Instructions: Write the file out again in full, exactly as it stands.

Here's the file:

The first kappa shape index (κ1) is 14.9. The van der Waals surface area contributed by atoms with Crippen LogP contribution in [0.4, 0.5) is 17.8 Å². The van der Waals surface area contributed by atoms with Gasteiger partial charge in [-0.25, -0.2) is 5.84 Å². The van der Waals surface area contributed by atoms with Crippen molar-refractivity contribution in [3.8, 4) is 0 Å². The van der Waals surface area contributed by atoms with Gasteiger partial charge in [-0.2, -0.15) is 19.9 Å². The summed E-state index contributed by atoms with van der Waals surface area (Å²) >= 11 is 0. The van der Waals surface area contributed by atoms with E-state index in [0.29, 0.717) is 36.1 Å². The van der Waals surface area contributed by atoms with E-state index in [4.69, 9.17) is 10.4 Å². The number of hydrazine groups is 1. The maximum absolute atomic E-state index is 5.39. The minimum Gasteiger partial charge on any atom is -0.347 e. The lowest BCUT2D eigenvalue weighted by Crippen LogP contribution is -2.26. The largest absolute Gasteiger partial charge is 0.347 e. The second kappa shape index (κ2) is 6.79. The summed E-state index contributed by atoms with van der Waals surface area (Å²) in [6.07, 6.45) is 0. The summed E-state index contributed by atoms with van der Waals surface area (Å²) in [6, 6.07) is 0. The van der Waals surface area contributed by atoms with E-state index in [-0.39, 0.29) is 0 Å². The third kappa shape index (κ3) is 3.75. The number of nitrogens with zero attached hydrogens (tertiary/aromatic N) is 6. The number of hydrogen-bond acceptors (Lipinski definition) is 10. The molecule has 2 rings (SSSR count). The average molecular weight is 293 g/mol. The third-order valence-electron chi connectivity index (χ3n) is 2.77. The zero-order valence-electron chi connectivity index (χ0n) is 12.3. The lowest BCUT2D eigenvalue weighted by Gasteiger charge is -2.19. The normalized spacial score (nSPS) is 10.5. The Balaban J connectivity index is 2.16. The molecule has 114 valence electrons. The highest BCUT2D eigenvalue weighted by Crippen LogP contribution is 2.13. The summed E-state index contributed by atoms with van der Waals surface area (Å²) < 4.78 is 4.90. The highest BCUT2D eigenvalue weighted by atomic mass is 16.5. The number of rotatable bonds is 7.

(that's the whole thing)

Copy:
The first kappa shape index (κ1) is 14.9. The van der Waals surface area contributed by atoms with Crippen LogP contribution in [0.4, 0.5) is 17.8 Å². The van der Waals surface area contributed by atoms with Gasteiger partial charge in [-0.25, -0.2) is 5.84 Å². The van der Waals surface area contributed by atoms with Crippen molar-refractivity contribution in [3.8, 4) is 0 Å². The van der Waals surface area contributed by atoms with Gasteiger partial charge in [-0.2, -0.15) is 19.9 Å². The summed E-state index contributed by atoms with van der Waals surface area (Å²) >= 11 is 0. The van der Waals surface area contributed by atoms with E-state index in [0.29, 0.717) is 36.1 Å². The van der Waals surface area contributed by atoms with E-state index in [4.69, 9.17) is 10.4 Å². The number of hydrazine groups is 1. The maximum absolute atomic E-state index is 5.39. The minimum Gasteiger partial charge on any atom is -0.347 e. The lowest BCUT2D eigenvalue weighted by Crippen LogP contribution is -2.26. The largest absolute Gasteiger partial charge is 0.347 e. The second kappa shape index (κ2) is 6.79. The summed E-state index contributed by atoms with van der Waals surface area (Å²) in [6.07, 6.45) is 0. The summed E-state index contributed by atoms with van der Waals surface area (Å²) in [6, 6.07) is 0. The van der Waals surface area contributed by atoms with E-state index in [-0.39, 0.29) is 0 Å². The third kappa shape index (κ3) is 3.75. The number of nitrogens with zero attached hydrogens (tertiary/aromatic N) is 6. The number of hydrogen-bond acceptors (Lipinski definition) is 10. The molecule has 2 rings (SSSR count). The average molecular weight is 293 g/mol. The third-order valence-electron chi connectivity index (χ3n) is 2.77. The zero-order valence-electron chi connectivity index (χ0n) is 12.3. The lowest BCUT2D eigenvalue weighted by Gasteiger charge is -2.19. The normalized spacial score (nSPS) is 10.5. The Balaban J connectivity index is 2.16. The molecule has 114 valence electrons. The highest BCUT2D eigenvalue weighted by Crippen LogP contribution is 2.13. The summed E-state index contributed by atoms with van der Waals surface area (Å²) < 4.78 is 4.90. The highest BCUT2D eigenvalue weighted by atomic mass is 16.5. The number of rotatable bonds is 7.